Hand-In-Hand December News
Musings from the educators…
What I noticed this month by Alix:
We are halfway through our winter break – does anybody else miss going to school?! It has been what I would call an outstanding start to our program! Although we have only been together for a little over three months, the group has grown in leaps and bounds! These are no longer “little” three year olds – they are competent, confident and increasingly independent learners. These children have endured some challenging weather, experienced how familiar places change on a daily basis and have become comfortable in the forest. They have grown to respect and care for each other, as well as the world around them. They are adventurous explorers, inquisitive scientists, and avid learners – qualities we hope will stay with each child their whole life! I am looking forward to the New Year, to see where the children will take us, and to watch them grow even more! It will be interesting to see how the group welcomes our new Seed – Erik – to the group, and how they help him achieve all of the qualities the group has grown to acquire!
What I noticed this month by Heather:
A chance to pause now, at the end of the calendar year. Taking a moment to reflect, all I can think is, wow, we made it! Not just four months spent idly watching the days slip by but we absolutely kicked this program off to a great start! I am so grateful to all the families who took a leap with us and tried out a brand new early years program!! That takes some brave and creative parents to have faith in such an unconventional idea. You’ve probably noticed how your children have grown, in their social skills, their independence, their reasoning and curiosity, and their physical abilities! I hope it has transferred over to positive experiences at home too, and in this way we can build a strong community of learners. Speaking of community, watching the children form supportive and playful relationships this past month has been especially significant. The Seeds help each other with everything from opening snack containers to fixing up our leafy shelter by ‘giving it a paint job’ or actually reinforcing the walls with more long sticks! It is truly joyful to watch them grow together, an example of budding community.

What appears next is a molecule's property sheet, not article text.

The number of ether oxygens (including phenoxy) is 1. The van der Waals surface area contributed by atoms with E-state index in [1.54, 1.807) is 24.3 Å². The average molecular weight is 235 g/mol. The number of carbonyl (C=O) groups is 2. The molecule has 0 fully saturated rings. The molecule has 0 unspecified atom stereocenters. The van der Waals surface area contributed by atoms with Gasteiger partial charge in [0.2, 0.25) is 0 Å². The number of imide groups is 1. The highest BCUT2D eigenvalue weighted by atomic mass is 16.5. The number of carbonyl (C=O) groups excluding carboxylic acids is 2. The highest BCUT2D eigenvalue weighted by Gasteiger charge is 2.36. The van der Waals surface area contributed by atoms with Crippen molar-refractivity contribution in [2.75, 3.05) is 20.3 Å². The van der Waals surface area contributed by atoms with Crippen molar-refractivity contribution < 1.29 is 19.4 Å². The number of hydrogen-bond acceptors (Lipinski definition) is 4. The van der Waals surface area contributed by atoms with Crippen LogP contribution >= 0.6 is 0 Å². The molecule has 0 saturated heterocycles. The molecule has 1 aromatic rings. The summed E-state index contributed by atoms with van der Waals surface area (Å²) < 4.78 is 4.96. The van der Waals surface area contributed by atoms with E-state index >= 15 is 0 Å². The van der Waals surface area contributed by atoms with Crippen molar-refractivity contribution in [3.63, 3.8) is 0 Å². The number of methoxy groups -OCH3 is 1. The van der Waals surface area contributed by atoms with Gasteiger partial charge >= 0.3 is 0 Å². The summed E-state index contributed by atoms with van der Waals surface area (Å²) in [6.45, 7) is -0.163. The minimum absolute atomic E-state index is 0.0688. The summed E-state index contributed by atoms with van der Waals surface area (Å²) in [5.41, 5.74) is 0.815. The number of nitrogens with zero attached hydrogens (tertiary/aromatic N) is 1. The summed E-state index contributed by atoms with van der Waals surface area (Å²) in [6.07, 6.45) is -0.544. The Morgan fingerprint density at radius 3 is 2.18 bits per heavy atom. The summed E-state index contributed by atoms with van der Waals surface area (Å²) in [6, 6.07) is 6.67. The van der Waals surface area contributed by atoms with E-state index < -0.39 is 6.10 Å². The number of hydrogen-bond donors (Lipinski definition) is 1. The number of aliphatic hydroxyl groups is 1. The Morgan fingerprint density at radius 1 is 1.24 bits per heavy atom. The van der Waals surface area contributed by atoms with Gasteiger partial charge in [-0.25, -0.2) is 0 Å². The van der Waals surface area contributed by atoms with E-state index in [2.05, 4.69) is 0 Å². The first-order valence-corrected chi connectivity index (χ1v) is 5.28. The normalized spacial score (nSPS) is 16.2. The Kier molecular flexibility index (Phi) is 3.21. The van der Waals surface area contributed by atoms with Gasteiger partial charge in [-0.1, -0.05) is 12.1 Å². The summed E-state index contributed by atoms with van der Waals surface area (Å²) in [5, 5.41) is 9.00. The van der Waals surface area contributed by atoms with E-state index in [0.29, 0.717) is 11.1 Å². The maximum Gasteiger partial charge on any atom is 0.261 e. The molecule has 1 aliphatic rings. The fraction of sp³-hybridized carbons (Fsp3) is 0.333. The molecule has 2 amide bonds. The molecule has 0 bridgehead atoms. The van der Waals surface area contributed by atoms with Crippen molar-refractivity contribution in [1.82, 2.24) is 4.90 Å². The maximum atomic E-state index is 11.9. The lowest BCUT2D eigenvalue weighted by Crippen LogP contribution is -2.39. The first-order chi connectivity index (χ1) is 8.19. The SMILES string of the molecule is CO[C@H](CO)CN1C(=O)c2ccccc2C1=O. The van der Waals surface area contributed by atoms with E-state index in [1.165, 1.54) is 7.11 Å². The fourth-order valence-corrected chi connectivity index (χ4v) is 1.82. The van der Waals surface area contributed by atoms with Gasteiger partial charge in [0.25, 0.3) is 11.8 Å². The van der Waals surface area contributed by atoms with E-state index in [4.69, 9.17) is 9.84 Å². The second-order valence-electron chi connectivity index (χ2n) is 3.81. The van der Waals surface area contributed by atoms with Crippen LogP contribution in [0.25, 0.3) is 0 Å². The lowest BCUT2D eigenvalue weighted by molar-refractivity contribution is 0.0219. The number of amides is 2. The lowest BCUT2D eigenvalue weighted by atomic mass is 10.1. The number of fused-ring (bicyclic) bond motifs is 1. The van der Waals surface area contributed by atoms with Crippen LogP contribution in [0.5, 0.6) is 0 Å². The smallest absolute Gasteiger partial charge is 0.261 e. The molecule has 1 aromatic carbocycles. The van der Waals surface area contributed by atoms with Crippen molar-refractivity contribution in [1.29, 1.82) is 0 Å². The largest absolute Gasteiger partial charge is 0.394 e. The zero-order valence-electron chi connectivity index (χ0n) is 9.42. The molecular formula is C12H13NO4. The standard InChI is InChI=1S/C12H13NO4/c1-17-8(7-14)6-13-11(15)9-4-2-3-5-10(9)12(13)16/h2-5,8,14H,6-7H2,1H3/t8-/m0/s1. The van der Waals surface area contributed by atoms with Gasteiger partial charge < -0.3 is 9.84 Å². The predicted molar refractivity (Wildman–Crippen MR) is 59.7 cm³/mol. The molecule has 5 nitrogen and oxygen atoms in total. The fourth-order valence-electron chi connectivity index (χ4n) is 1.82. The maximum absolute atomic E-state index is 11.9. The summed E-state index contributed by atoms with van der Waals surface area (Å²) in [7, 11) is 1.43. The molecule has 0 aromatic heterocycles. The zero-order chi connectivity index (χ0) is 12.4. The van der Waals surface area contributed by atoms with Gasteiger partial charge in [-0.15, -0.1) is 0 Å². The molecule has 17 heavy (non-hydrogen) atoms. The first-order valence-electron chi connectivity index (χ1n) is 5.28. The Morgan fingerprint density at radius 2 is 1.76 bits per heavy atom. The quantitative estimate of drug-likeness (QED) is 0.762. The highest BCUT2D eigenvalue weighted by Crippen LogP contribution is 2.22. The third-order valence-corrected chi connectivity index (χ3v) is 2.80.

Themes from December:
Weather was the biggest theme for December! For some reason it seemed like the Seeds took the brunt of the storms – case in point – the only time we’ve had to resort to our alternative location, and cut the day short, was a Seeds day! We saw lots of wind, rain and even snow this month, and the group is getting very good at keeping warm! They have learned first hand that keeping mittens or gloves on keeps hands warm, and that keeping dry also helps! Because of the weather, we got to see radical changes to our forest – trails became rivers, land was hard and frozen, and snow transformed our classroom into a winter wonderland! All these changes have taught the children that they have to move their bodies in new ways to adapt (and have fun) in changing conditions, which of course is building their already growing physical literacy.
We ended up back at the pavilion, where we did our calendar and enjoyed snack before heading back into the rain for the second half of our morning.
It is often hard to capture just how rainy it is, but this picture, with the huge drops in the water, does a pretty good job. Here we are headed to a new classroom, which after this day became known as the “River Trail” classroom.
We weren’t expecting the trail to have been transformed into a river, but there it was, waiting for us to discover it! This was not our initially intended destination, but the running water was irresistible, and transformed this area into a very dynamic spot!
We got our first taste of snow during our field trip to Mount Washington. The soft, deep snow on this steep hill provided many physical challenges!
Another theme we noticed in December is how the children have grown to respect each other and our environment. They show a concern for each other’s work/creations and ideas during play. They are increasingly respectful of each other’s bodies, and independently leave space for each other and organize themselves to take turns. They are quick to suggest picking up garbage that is found in the classroom and were happy to leave “presents” for the birds on the last day of class.